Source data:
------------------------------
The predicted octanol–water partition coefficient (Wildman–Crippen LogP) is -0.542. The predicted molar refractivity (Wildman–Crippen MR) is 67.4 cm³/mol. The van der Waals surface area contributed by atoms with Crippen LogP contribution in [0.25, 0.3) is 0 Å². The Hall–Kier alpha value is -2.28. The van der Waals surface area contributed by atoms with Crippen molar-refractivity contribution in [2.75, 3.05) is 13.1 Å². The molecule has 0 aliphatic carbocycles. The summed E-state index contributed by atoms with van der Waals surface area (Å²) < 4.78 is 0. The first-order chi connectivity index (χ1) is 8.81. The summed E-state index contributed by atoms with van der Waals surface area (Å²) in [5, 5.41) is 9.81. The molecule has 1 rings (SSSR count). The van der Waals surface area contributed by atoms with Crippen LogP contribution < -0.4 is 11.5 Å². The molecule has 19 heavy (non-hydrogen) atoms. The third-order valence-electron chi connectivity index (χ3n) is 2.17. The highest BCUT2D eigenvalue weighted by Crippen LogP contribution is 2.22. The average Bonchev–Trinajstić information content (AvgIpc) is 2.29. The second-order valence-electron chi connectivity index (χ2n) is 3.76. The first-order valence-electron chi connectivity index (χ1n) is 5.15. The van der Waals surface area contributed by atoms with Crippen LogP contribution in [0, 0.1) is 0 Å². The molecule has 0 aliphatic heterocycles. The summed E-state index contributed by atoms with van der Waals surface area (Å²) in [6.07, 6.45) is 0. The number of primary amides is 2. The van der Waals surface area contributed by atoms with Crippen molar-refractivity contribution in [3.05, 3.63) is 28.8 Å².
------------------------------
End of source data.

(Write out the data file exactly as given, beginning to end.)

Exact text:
The predicted octanol–water partition coefficient (Wildman–Crippen LogP) is -0.542. The predicted molar refractivity (Wildman–Crippen MR) is 67.4 cm³/mol. The van der Waals surface area contributed by atoms with Crippen LogP contribution in [0.25, 0.3) is 0 Å². The Hall–Kier alpha value is -2.28. The van der Waals surface area contributed by atoms with Crippen molar-refractivity contribution in [2.75, 3.05) is 13.1 Å². The molecule has 0 aliphatic carbocycles. The summed E-state index contributed by atoms with van der Waals surface area (Å²) < 4.78 is 0. The first-order chi connectivity index (χ1) is 8.81. The summed E-state index contributed by atoms with van der Waals surface area (Å²) in [5, 5.41) is 9.81. The molecule has 1 rings (SSSR count). The van der Waals surface area contributed by atoms with Crippen LogP contribution < -0.4 is 11.5 Å². The molecule has 19 heavy (non-hydrogen) atoms. The third-order valence-electron chi connectivity index (χ3n) is 2.17. The highest BCUT2D eigenvalue weighted by Crippen LogP contribution is 2.22. The average Bonchev–Trinajstić information content (AvgIpc) is 2.29. The second-order valence-electron chi connectivity index (χ2n) is 3.76. The first-order valence-electron chi connectivity index (χ1n) is 5.15. The van der Waals surface area contributed by atoms with Crippen LogP contribution in [0, 0.1) is 0 Å². The molecule has 0 aliphatic heterocycles. The summed E-state index contributed by atoms with van der Waals surface area (Å²) in [6.07, 6.45) is 0. The number of primary amides is 2. The van der Waals surface area contributed by atoms with Crippen molar-refractivity contribution in [3.05, 3.63) is 28.8 Å².